Time Out vists restaurants anonymously and pays for meals.
Think of a word to describe Dubai and chances are the first adjective that springs to mind won't be ‘sensuous'. The virulent capitalism on steroids that courses through the veins of our desert domicile may make for plenty of excitement, but it leaves little scope for easing down a gear, psychologically ‘dimming the lights' and letting nature run its course.
As such, a visit to somewhere as down tempo as The Exchange Grill is one to be treasured. This is no two-bit steakhouse churning out uniform hunks of meat for the masses. It's a slow-burn beef epiphany that caresses the palate into raptures with a smooth adeptness reminiscent of a 70s soul loverman (together with meat rather than gold medallions). Having arrived alone and a little aloof after a wearying midweek, I probably wasn't the easiest nut to crack, but the restaurant was ready with a guerrilla charm offensive destined to blitz my crabby defenses.
First I was deposited into a deep leather chair that was the very essence of ergonomic ecstasy. An amuse bouche of Olympian-sized curls of lightly fried sweet potatoes with a sour cream dip and separate mounds of mushroom and onion powder pulverised my increasingly pliant senses further. And, by the time my unfailingly courteous waiter had guided me through the menu and deposited a large glass of Chilean red in front of me, I was putty in the restaurant's hands.
Despite having been impressed by some early moves, however, I was not about to give myself freely without a fight. ‘So what if they can do personal service and pre-meal fripperies', I said to myself. ‘Most steak restaurants are as multi-faceted as a compilation tape of Westlife B-sides'. No sooner had this last slather of internal resistance flashed through my mind than I was presented with a starter of Blue Swimmer crab-cakes with pineapple and vanilla relish and a tarragon mustard aioli.
For a moment I had cause to believe that my ‘style over substance' hunch might have been correct - the trio of crispy bread-crumbed cylinders on my plate resembled a tarted-up collection of pre-packaged potato croquettes. As every suitor knows, looks aren't everything, and the way the fruity accompaniment worked with the rich, sweet flavours of the chunky crabmeat moved me willingly from first base to the verge of something more meaningful.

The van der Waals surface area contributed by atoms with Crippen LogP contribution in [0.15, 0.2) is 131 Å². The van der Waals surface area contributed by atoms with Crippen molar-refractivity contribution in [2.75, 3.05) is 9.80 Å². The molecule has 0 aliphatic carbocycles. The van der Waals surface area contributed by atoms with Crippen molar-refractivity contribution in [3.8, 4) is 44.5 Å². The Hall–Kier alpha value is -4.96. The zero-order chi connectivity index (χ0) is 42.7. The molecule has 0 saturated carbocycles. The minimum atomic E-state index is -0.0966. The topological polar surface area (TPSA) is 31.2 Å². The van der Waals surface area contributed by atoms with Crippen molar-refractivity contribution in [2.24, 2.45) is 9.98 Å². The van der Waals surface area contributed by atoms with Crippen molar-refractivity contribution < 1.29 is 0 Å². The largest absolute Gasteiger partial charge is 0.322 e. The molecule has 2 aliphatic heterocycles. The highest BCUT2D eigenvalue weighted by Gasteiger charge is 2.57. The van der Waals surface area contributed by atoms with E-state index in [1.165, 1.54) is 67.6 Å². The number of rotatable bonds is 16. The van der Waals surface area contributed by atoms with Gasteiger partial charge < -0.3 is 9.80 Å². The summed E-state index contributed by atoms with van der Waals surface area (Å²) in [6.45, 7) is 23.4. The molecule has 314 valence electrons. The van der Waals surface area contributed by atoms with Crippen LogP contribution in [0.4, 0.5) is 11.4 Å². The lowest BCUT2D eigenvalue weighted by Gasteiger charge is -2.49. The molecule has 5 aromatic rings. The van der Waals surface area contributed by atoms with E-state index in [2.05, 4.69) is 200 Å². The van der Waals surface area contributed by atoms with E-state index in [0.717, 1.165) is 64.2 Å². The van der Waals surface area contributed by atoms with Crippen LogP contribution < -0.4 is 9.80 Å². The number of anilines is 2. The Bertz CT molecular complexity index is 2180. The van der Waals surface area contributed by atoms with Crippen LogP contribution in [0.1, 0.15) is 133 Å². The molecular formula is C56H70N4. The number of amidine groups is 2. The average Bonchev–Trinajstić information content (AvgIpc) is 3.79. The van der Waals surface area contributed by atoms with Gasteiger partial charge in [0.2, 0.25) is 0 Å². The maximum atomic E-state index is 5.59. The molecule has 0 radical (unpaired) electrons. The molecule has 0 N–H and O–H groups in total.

By this time, there was an air of inevitability about the whole situation: they knew they had me, and I was ready to be had. My waiter tried to cool things off by urging me to have a brief break between courses and handing me a newspaper, but it was clear that all was left were the formalities. And they duly arrived, in the shape of a majestic 10oz filet mignon.
The cut of aged Angus meat - utterly sublime and delicately tender yet full of flavour - was given another nudge towards the upper extremities of the stratosphere by a quartet of sauces, including a buttery béarnaise and a selection of Dijon mustards. It may be pretentious to wax overly lyrical about a slice of cow, but the steak at The Exchange Grill had me grasping for superlatives as I rolled towards the elevator lobby.
The bill (for two)
1x Blue Swimmer crab cakes Dhs90
1x 10oz Angus Filet Mignon Dhs215
1x large glass of Chilean Red Dhs54
1x San Pellegrino Dhs22
Total(excluding service) Dhs381
Exchange Grill, Fairmont Dubai (04 311 5999). Open 7pm-12 midnight daily. All major credit cards accepted. Average price of a meal for two with a glass of house wine Dhs600-700.
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